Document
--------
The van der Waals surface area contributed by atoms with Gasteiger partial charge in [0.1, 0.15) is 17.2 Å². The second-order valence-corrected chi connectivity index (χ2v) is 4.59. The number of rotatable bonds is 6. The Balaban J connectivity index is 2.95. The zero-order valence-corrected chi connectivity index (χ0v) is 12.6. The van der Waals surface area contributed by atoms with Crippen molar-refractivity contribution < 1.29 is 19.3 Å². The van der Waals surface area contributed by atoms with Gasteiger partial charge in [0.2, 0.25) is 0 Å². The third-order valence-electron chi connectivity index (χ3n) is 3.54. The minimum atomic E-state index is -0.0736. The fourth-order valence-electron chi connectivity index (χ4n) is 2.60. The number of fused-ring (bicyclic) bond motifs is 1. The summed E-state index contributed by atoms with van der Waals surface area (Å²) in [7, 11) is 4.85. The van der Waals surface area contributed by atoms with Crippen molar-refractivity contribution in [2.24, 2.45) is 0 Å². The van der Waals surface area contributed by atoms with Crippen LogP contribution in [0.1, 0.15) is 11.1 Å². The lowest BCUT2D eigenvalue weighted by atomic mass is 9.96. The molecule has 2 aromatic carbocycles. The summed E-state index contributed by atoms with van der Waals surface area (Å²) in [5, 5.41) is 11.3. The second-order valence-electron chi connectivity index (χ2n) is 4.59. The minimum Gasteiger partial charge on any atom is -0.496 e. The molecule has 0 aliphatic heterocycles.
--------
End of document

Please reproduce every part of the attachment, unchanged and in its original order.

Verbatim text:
The van der Waals surface area contributed by atoms with Gasteiger partial charge in [0.1, 0.15) is 17.2 Å². The second-order valence-corrected chi connectivity index (χ2v) is 4.59. The number of rotatable bonds is 6. The Balaban J connectivity index is 2.95. The zero-order valence-corrected chi connectivity index (χ0v) is 12.6. The van der Waals surface area contributed by atoms with Crippen molar-refractivity contribution < 1.29 is 19.3 Å². The van der Waals surface area contributed by atoms with Gasteiger partial charge in [0.2, 0.25) is 0 Å². The third-order valence-electron chi connectivity index (χ3n) is 3.54. The minimum atomic E-state index is -0.0736. The fourth-order valence-electron chi connectivity index (χ4n) is 2.60. The number of fused-ring (bicyclic) bond motifs is 1. The summed E-state index contributed by atoms with van der Waals surface area (Å²) in [7, 11) is 4.85. The van der Waals surface area contributed by atoms with Crippen molar-refractivity contribution in [2.24, 2.45) is 0 Å². The van der Waals surface area contributed by atoms with Crippen LogP contribution in [0.1, 0.15) is 11.1 Å². The lowest BCUT2D eigenvalue weighted by atomic mass is 9.96. The molecule has 2 aromatic carbocycles. The summed E-state index contributed by atoms with van der Waals surface area (Å²) in [5, 5.41) is 11.3. The second-order valence-electron chi connectivity index (χ2n) is 4.59. The minimum Gasteiger partial charge on any atom is -0.496 e. The molecule has 0 aliphatic heterocycles.